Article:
- Creative visual style
- Utterly hilarious at times
- Sharing online is a genuine treat
- Controls are way way too hard
- Difficulty level will put Piloteer beyond most players
- Review Price: £2.29
Available on iOS
There’s a certain elegance to watching someone who has had one or two drinks too many stumbling around attempting to look sober. Swaying and wobbling as they do, they move in all manner of directions they would never even attempt when dry, casting shapes they’d find it very hard to replicate the following morning.
Piloteer is full of such endeavours, only rather than watching on looking at someone else making manic moves, it’s your own actions that provides the entertainment. And it really is a whole host of entertainment.
Your one and only task in Piloteer is help one unfortunate lady take off, hover, and perform all manner of tricks with a jet pack strapped to her back. A tap on the left of the screen sends you tipping to the right, with a tap on the right of the screen doing the exact opposite. In theory, touching both sides at the same time fires all of the jet pack’s boosters and sends you soaring upwards, though you’ll usually end up darting in one direction or other eventually.
It’s a set up that intentionally makes Piloteer especially hard to control, and this is one game where even the most accomplished may never get beyond the first couple of challenges – if they even make it that far. The idea is to perform trick after trick as instructed, flying around in all manner of directions on cue before landing in a set space entirely unharmed. Your pilot, however, is as indestructible as a particularly vulnerable crash test dummy, and she’ll find herself jerking around on the floor more often than she’s actually in the air.
Yes, this is a game of if at first you don’t succeed, try, try, try again. And then try a few more times for luck. Failure, however, isn’t necessarily all bad. Piloteer is designed to amuse, and every time you crash and burn, it’ll usually generate a chuckle or two. What’s more, with Everyplay – Unity’s video recording system – running in the background the whole time, the game wants you to share those failures with the world, and have the world laugh along with you.
As a result, it’s hard to feel that Piloteer is a game where success actually matters at all. In reality, this is a toy where – whether in the free flying sandbox mode or taking on the actual challenges – developer Fixpoint Productions just wants you to have fun, experiment, and see how you go. That’s an admirable and bold approach, but it does unearth one or two problems.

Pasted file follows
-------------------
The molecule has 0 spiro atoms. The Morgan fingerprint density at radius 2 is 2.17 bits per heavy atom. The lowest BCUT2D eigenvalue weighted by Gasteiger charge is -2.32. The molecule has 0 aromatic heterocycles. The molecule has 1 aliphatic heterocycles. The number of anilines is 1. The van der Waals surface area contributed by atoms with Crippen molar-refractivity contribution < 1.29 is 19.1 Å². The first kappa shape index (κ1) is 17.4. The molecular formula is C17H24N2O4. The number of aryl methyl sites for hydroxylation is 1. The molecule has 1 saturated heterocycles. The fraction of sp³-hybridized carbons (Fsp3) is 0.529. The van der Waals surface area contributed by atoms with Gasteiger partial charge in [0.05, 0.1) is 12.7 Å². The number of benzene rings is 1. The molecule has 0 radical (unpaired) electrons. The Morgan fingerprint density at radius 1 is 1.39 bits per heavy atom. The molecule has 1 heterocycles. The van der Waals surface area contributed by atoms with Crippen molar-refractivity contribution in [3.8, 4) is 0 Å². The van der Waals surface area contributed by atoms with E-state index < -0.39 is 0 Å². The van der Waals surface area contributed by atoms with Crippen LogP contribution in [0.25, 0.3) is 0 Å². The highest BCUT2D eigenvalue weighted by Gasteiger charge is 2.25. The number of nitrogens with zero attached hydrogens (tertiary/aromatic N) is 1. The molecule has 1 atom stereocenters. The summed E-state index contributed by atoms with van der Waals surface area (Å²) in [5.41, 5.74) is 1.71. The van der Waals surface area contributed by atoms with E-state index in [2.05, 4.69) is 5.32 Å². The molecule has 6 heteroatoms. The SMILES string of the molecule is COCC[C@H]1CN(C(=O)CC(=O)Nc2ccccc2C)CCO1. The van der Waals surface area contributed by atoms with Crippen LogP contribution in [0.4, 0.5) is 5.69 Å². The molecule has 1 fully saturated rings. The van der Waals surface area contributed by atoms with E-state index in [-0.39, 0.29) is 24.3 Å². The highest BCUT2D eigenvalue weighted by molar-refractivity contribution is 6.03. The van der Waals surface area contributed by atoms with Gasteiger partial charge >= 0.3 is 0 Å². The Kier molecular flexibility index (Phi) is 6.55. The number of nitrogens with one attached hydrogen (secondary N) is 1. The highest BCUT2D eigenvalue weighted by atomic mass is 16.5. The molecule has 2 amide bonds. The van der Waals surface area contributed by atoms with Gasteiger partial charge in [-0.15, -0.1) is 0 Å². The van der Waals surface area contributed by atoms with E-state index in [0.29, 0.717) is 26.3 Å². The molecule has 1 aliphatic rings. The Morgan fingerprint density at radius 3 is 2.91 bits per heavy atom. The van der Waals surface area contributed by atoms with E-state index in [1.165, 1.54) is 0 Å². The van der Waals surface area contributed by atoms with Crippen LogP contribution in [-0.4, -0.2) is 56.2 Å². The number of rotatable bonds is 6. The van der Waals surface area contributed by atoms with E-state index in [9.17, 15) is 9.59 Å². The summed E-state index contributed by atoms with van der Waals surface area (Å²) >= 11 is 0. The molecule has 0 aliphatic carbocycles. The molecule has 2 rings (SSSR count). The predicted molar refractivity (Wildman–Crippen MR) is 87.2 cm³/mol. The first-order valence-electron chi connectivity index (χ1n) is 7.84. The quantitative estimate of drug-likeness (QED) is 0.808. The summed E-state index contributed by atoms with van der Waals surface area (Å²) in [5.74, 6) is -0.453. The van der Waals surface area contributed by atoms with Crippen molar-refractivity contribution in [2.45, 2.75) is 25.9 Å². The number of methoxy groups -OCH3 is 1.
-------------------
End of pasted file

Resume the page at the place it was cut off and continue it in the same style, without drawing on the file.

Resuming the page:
See also: Best iPad Games 2015
The main one being that, with little help as to how to control your pilot with any sense of panache, there’s every chance that a large chunk of Piloteer’s audience will give up on play before they’ve even got going. Indeed, in the process of this review, my first play on Piloteer was (funnily enough) on a plane, without the ability to share my mishaps online. As a result, after chuckling at my first few failures, I then started to get frustrated that I couldn’t complete even the first task and, before I landed back on British soil, gave up.
In fact, it was only when I started to watch other people’s videos that I actually got what Piloteer is about – it’s the gaming equivalent of tripping up on a door frame and everyone in the vicinity laughing at you. The question is, is that enough to build a game around?
In my view, not really. While once you get to grips with Piloteer’s controls (which takes getting used to every single time you start it up) there is a genuine sense of accomplishment for every move you pull off, the learning curve is so steep that in reality, for the most of people who will take on Piloteer it’ll prove to be nothing more than an app packed with pure anarchy. That’s absolutely fine for a five minute blast, but it’s hard to see Piloteer taking flight for all too much longer than that.
Hilarious at times, Piloteer’s jet packed based jollities are so difficult to control that, though failure can be utterly entertaining and it’s possible to share your japes with the world, there’s also a whole host of frustration attached to the fact that success is a very very very rare beast.
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